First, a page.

Comment Re:Strangely, cheaper = more secure in this case (Score 1) 50

Well, that post is before Xiaomi turned the default of the "data sharing to improve experience" to off (you could set it to off yourself before) and also use of free services like the Mi cloud do share your details with Xiaomi as you should expect. But, for example, Microsoft sends more data, even if you say "no" to everything according to reports. And Xiaomi releases the kernel source of their OS, which is something Microsoft and Apple don't do. So I sort of take it for granted that whatever phone I have someone will be tracking at least my IMEI, location etc. Since I am not a diplomat or something "sensitive" like that, I don't really care if the one tracking me is a US or Chinese company, corporations are equally not looking for my interests wherever they are based. In fact, historically, US companies have been shown to be very prone to sharing their data with the US government, so there is no way you can claim the Chinese ones are more dangerous because they have "stronger ties" with their government.

Comment Strangely, cheaper = more secure in this case (Score 2, Informative) 50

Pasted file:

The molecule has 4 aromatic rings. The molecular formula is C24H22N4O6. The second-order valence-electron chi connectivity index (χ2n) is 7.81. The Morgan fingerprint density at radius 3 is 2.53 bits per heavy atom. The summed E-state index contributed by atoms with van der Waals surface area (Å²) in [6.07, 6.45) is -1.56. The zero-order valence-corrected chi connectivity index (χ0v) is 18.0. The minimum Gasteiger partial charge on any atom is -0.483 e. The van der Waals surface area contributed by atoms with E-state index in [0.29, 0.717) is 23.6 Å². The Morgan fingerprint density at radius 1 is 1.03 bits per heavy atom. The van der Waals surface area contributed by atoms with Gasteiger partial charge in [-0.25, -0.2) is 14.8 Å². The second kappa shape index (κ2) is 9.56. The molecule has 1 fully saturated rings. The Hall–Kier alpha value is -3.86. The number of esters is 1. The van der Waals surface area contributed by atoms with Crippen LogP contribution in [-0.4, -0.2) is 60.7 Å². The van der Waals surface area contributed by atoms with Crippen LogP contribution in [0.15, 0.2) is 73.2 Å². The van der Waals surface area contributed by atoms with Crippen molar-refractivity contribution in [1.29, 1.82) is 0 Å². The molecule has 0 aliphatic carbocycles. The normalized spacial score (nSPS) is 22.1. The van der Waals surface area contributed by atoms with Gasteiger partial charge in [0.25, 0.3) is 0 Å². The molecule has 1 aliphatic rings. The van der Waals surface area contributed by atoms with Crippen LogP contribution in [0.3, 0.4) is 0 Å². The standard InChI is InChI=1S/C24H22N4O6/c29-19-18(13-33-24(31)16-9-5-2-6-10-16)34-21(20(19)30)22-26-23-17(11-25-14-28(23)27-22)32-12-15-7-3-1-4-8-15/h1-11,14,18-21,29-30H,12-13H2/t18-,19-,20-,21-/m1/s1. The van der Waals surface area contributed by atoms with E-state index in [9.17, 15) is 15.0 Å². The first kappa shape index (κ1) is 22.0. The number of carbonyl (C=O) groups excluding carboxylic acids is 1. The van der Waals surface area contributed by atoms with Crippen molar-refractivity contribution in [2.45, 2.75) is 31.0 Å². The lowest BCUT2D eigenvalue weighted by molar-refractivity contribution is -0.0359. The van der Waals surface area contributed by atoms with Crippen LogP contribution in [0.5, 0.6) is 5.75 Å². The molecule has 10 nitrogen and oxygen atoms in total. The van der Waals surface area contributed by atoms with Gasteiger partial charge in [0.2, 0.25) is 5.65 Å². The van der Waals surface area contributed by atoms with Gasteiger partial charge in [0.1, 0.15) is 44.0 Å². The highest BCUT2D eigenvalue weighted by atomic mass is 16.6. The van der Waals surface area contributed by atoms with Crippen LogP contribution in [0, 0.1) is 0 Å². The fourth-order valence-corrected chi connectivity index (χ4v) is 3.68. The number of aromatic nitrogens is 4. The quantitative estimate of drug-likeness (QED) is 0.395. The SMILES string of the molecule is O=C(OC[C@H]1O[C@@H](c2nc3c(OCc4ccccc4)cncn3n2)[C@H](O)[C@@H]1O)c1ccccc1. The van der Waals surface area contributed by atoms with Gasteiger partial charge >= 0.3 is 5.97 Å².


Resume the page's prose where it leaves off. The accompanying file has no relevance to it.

It is very strange that while Samsung phones that me and my wife used to have had were not updated much (especially the non-flagship devices), from the moment I tried the cheap Chinese Xiaomi I've been enjoying continuous updates to all devices, from flagship to budget (and this, along with other reasons, is why I am sticking with Xiaomi for the time being). E.g. your phone will be running Android 6.0.1 whether you have the latest flagship (Mi 5), or the previous flagship (Mi 4) or the flagship before that (Mi 3 from 2013) or their cheapest device from 2 years ago (Redmi 1S) etc. And all these cost 1/2 to 1/3 the price of the equivalent Samsung/LG etc.
So, in this case buying "cheap Chinese" means you are the most protected from such issues. Yes, I know Xiaomi does not sell to most countries, I had to order it from a Chinese e-tailer who had an EU warehouse. And if you order from a Chinese e-tailer, whatever brand the phone it is almost guaranteed to be full of adware and spyware so your first move would be a clean install. Which is surprisingly easy on a Xiaomi, in fact you don't even have to use a PC - you can just go to the Xiaomi website to download the latest version, rename the file per the instructions, reboot in recovery mode and clean-install it! They even have dual boot - keeping a clean OS in case you screw up your regular installation.
Sorry for the "ad", but I can't believe I have paid up to $600 in the past (or more if we include phones my company has provided me like the iPhone 6 Plus), when a $200-$250 phone has proved better IMHO in both hardware and software...